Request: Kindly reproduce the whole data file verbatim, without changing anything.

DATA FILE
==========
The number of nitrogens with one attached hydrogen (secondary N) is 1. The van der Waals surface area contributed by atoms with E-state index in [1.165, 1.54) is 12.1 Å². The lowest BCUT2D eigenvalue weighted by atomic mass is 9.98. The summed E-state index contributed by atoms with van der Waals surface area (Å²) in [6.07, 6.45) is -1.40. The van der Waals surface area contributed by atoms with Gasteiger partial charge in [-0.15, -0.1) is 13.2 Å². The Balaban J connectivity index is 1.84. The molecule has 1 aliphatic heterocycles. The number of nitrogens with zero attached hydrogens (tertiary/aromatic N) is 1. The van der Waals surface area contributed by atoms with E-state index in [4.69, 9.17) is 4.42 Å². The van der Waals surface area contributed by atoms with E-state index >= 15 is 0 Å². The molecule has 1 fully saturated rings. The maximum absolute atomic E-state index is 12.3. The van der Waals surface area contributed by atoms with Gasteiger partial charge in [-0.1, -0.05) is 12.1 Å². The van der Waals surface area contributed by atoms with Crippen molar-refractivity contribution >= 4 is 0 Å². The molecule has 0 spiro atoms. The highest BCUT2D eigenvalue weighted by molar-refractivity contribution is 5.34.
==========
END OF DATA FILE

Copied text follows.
The number of nitrogens with one attached hydrogen (secondary N) is 1. The van der Waals surface area contributed by atoms with E-state index in [1.165, 1.54) is 12.1 Å². The lowest BCUT2D eigenvalue weighted by atomic mass is 9.98. The summed E-state index contributed by atoms with van der Waals surface area (Å²) in [6.07, 6.45) is -1.40. The van der Waals surface area contributed by atoms with Gasteiger partial charge in [-0.15, -0.1) is 13.2 Å². The Balaban J connectivity index is 1.84. The molecule has 1 aliphatic heterocycles. The number of nitrogens with zero attached hydrogens (tertiary/aromatic N) is 1. The van der Waals surface area contributed by atoms with E-state index in [4.69, 9.17) is 4.42 Å². The van der Waals surface area contributed by atoms with E-state index >= 15 is 0 Å². The molecule has 1 fully saturated rings. The maximum absolute atomic E-state index is 12.3. The van der Waals surface area contributed by atoms with Gasteiger partial charge in [-0.1, -0.05) is 12.1 Å². The van der Waals surface area contributed by atoms with Crippen molar-refractivity contribution >= 4 is 0 Å². The molecule has 0 spiro atoms. The highest BCUT2D eigenvalue weighted by molar-refractivity contribution is 5.34.